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Best Practices for a Successful BSA/AML Board Training

Tiffany McLain, CAMS
December 8, 2021
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Best practices for your BSA/AML risk assessment

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Internal controls, independent testing, a designated BSA Officer, training, and customer due diligence: the current pillars of BSA/AML. It is essential to include the board of directors when financial institutions complete their annual employee training. As trustees of your financial institution, each pillar is critical to the board. If the board does not understand the Bank Secrecy Act (BSA) and your anti-money laundering (AML) program, they may not fully understand their role, affecting much-needed resources down the road.

Unlike the customer profile and detailed transaction training offered to frontline staff, the board needs to see the BSA program from a higher level to understand the enterprise-wide risk to the institution. The following topic points can help your financial institution guide discussions and create a customized board training.

Board Training
Should BSA/AML board training be in person or online?

An in-person or video conference can help financial institutions facilitate deeper discussions and answer questions as needed. Experience shows that there is always at least one person who wants more detail on one of your training sections. It's good for board members to be involved, develop a better relationship with the person running the program, and gain trust in their expertise.

Remember, it is a regulatory requirement that each member is trained annually, so be sure to document and retain your attendee list. If any board members were absent, ensure they have access to training materials along with acknowledgment of the individual training. Offer to schedule a one-off video conference if needed.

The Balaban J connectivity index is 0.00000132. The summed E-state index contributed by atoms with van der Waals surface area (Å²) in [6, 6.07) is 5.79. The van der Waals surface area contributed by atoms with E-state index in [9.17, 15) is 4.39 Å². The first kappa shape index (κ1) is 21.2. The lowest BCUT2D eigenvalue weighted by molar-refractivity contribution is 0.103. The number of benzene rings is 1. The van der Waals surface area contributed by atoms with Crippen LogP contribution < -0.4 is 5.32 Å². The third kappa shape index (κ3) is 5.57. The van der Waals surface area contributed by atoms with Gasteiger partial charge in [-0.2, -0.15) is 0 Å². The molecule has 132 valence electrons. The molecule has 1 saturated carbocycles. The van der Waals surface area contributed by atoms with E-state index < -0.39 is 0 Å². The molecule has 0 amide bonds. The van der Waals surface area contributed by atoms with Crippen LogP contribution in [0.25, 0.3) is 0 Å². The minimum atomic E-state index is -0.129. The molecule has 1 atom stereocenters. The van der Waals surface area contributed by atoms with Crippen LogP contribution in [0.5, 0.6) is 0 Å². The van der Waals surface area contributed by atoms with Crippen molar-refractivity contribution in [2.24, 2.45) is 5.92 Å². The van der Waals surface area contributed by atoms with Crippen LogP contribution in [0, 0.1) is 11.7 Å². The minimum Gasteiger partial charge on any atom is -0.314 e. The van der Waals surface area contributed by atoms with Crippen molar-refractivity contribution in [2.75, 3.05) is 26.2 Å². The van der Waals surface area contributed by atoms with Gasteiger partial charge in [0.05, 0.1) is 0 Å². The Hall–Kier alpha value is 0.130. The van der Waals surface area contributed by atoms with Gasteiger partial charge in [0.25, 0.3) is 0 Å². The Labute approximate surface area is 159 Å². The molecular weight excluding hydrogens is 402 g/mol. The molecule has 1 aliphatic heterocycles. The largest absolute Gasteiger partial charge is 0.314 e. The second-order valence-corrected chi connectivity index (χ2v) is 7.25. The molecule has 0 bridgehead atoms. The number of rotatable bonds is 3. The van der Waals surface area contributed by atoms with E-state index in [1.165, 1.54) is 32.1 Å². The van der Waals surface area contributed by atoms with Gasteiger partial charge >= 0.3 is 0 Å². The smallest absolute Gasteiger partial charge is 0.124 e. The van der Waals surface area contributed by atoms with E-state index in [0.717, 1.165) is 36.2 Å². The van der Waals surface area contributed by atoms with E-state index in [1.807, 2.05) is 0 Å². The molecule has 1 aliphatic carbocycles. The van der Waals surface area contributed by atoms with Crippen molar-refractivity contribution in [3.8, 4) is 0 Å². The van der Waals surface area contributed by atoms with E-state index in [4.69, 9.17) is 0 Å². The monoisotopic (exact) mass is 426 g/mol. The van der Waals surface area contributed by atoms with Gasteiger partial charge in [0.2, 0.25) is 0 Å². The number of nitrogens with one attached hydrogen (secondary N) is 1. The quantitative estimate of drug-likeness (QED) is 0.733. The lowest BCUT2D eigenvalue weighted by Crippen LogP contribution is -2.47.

Agenda Ideas
Creating a BSA/AML board training program

Specific topics for your BSA board training may include the following:

Give a brief history of BSA/AML

The key point to make regarding the history of BSA/AML is to understand is understanding laws and regulations. An excellent place for information is FinCEN History of AML Laws.

Explain key terms

There are a lot of acronyms in BSA that the board may not be familiar with. A reference guide with these acronyms and what they represent can be helpful during training. Some examples include:

  • BSA/AML
  • OFAC
  • FinCEN
  • MRB
  • MSB
  • AMLA
  • USA PATRIOT

Explain the five pillars

The board must understand the pillars of BSA: internal controls, a designated BSA Officer, ongoing training, independent testing, and customer due diligence. Explain each pillar and how your financial institution complies.

Set board expectations

The board plays an integral role in creating a culture of compliance. Provide a copy of the FinCEN Advisory during the training.

The Federal Financial Institutions Examination Council (FFIEC) advises that a financial institution could strengthen its BSA/AML culture of compliance by:

  • Having leadership that actively supports and understands compliance efforts
  • Not allowing compliance to be compromised by revenue interests
  • Making efforts to manage and mitigate BSA/AML deficiencies
  • Ensuring relevant information from various departments within the organization is shared with BSA/AML staff
  • Devoting adequate resources to its compliance function (both human and technological)
  • Ensuring that the BSA/AML is effective by conducting independent and competent testing
  • Ensuring that leadership and staff understand the purpose of its BSA/AML efforts.

Use OFAC FAQs

Use Treasury OFAC FAQs to gather basic information, then discuss how your bank complies. During the training, discuss the software you have to review potential matches. Review any blocked transactions, any restrictions you have on purchases in foreign countries, or any other risk mitigations you have in place.